That one thing is called a backup offer.
A backup offer is almost useless, what a buyer should do is submit a backup contract.
The difference is a backup offer is an offer that was submitted but not signed by the seller, (show two contracts). A backup contract is in writing and it’s signed by both parties. It has many advantages.
1. It's contractual and binding. Yes, you are binding the seller to the price and terms you agreed upon, but it is also binding on your side, so don’t waste time making backup offers on homes you don’t really want to own. Be prepared to live up to the contract
2. Avoids fear/hassle of multiple offers (again). Murphy’s Law says that if contract 1 falls through it will happen at the least convenient time for you, so you will miss out on the home again. A backup contract allows you to be next in line. It’s like having a reserved seat verses general admission. You won’t have to worry about someone taking your seat. DON’T RELY ON THE LISTING AGENT AGREEING TO CALL YOU BACK IF THE HOME COMES BACK ON THE MARKET AGAIN.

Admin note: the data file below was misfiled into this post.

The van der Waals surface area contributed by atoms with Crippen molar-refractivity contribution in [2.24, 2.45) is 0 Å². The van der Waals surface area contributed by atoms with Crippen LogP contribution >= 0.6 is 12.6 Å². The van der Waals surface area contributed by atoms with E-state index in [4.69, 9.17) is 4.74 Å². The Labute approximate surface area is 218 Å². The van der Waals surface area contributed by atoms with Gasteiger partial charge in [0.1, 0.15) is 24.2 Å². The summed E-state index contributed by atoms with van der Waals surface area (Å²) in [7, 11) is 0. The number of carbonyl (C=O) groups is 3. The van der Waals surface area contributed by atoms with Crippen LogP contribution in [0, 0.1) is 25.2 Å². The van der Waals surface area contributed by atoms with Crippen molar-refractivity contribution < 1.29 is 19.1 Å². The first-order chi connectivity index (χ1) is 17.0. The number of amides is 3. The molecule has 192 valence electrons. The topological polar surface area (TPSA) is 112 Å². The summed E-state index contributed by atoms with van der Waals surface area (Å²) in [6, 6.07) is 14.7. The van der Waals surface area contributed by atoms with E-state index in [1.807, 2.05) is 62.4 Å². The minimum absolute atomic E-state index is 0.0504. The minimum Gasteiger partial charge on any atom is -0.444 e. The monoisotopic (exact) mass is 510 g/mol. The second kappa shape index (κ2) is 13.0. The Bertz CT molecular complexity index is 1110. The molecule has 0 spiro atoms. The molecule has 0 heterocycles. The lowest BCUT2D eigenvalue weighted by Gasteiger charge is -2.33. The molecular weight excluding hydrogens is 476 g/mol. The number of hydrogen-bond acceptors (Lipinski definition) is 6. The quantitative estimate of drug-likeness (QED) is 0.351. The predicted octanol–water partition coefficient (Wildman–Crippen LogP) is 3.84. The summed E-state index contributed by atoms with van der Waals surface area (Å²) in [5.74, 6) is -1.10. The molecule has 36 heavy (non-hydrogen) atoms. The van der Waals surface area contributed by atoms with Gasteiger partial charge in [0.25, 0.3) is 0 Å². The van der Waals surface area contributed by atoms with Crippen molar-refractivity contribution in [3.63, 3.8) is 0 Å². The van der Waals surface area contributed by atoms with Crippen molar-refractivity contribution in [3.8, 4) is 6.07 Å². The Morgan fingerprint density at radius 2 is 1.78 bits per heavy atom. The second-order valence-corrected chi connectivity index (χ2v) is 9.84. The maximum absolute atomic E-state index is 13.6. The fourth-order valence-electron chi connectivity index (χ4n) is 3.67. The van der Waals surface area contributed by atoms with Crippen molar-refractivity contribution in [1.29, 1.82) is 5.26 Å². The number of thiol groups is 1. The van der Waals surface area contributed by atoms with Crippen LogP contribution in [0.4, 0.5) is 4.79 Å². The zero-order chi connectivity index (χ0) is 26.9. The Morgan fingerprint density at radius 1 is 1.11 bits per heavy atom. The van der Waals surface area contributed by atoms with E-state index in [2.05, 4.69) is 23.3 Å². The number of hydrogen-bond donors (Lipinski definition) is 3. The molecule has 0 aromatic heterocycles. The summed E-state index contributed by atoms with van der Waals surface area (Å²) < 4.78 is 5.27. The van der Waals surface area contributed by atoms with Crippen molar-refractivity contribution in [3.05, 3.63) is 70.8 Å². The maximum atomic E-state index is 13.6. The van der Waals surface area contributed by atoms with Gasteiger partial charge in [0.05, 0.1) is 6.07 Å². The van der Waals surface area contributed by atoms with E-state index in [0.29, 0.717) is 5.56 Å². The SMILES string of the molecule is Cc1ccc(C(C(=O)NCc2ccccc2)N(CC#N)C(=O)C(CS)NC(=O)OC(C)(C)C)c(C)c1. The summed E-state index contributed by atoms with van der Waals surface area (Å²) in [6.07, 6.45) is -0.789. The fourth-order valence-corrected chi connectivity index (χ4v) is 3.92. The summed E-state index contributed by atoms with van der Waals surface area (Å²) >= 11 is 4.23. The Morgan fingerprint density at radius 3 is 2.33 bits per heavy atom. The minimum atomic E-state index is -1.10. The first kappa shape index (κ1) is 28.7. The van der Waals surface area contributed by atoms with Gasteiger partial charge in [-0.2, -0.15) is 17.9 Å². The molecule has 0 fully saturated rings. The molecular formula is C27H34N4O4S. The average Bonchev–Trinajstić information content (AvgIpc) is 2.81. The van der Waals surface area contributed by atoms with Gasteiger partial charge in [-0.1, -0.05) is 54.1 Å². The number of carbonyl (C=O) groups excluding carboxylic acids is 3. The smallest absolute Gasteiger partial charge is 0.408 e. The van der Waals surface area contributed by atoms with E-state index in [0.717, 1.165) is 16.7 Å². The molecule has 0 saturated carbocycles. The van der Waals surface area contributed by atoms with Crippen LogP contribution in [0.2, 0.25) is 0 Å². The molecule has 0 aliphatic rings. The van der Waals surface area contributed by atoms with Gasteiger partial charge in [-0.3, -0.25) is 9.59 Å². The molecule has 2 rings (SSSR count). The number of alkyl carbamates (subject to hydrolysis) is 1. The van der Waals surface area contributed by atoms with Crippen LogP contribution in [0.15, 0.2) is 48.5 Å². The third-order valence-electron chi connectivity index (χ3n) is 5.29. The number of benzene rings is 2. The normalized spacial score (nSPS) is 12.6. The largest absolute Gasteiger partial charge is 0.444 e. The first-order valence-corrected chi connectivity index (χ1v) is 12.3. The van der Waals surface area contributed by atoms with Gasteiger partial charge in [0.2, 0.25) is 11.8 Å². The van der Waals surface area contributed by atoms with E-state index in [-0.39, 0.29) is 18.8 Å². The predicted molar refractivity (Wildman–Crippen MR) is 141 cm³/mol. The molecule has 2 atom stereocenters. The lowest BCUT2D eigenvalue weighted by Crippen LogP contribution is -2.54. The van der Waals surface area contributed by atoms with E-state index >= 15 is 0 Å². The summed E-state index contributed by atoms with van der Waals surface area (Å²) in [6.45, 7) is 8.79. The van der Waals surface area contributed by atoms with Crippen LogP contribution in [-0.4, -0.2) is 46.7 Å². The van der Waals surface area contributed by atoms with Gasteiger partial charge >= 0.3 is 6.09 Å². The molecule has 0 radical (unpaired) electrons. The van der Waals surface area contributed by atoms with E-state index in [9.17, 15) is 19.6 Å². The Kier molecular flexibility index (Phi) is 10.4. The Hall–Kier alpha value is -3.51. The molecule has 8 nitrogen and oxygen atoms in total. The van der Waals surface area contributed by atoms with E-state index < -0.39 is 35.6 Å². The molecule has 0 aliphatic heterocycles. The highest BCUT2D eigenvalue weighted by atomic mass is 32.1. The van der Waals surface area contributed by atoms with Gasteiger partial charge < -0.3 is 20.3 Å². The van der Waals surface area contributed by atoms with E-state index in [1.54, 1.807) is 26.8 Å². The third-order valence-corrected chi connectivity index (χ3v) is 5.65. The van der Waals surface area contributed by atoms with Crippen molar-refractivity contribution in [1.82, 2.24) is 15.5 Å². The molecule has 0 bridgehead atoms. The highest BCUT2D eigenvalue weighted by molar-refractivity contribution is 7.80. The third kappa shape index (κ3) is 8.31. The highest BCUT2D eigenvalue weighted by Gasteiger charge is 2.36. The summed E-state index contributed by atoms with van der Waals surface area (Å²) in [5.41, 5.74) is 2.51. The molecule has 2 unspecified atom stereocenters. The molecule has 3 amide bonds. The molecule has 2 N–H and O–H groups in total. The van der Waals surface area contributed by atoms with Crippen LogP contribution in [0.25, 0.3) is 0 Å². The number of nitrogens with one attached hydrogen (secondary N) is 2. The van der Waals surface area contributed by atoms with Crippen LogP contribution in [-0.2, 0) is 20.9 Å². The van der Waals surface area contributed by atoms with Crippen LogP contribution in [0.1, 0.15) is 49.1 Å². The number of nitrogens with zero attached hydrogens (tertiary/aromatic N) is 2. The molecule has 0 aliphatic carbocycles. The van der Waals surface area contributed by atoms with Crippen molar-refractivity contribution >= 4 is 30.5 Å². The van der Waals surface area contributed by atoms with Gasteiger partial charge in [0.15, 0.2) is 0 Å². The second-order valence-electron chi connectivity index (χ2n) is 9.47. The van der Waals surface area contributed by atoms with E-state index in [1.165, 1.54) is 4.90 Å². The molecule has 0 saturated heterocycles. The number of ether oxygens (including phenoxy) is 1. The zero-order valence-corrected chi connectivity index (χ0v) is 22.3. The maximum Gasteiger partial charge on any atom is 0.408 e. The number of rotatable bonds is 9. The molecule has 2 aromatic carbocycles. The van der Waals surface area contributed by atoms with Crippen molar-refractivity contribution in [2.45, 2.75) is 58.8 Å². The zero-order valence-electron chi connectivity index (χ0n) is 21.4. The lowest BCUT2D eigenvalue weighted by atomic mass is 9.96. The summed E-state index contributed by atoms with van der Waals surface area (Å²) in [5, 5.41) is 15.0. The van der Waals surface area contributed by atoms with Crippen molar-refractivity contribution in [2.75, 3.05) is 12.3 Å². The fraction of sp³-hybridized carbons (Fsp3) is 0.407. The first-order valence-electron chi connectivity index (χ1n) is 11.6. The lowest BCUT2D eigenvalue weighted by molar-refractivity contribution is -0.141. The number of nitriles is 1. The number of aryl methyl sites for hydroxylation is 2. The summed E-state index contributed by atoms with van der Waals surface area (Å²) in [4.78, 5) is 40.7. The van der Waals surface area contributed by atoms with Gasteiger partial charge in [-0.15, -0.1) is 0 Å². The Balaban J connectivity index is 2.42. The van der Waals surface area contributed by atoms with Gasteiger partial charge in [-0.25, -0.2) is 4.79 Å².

3. Gives piece of mind to seller and buyer. The buyer has piece of mind because they are guaranteed to be next in line if Contract 1 falls through. In addition, the seller is in a much better position because the probability of his house closing is much better with two valid contracts. Secondly, the seller now has leverage over a nit-picking buyer and the existence of a backup contract may make buyer 1 more cooperative. Either way, the seller benefits.
4. Best of all… Allows buyers to keep shopping for something they like better. Here is the “Danger Will Robinson” statement: make sure the backup contract contains the wording that the buyer may withdraw the backup contact any time PRIOR to it moving into first position.
If you have a question for Denny, you can email him at Denny@dennygrimes.com.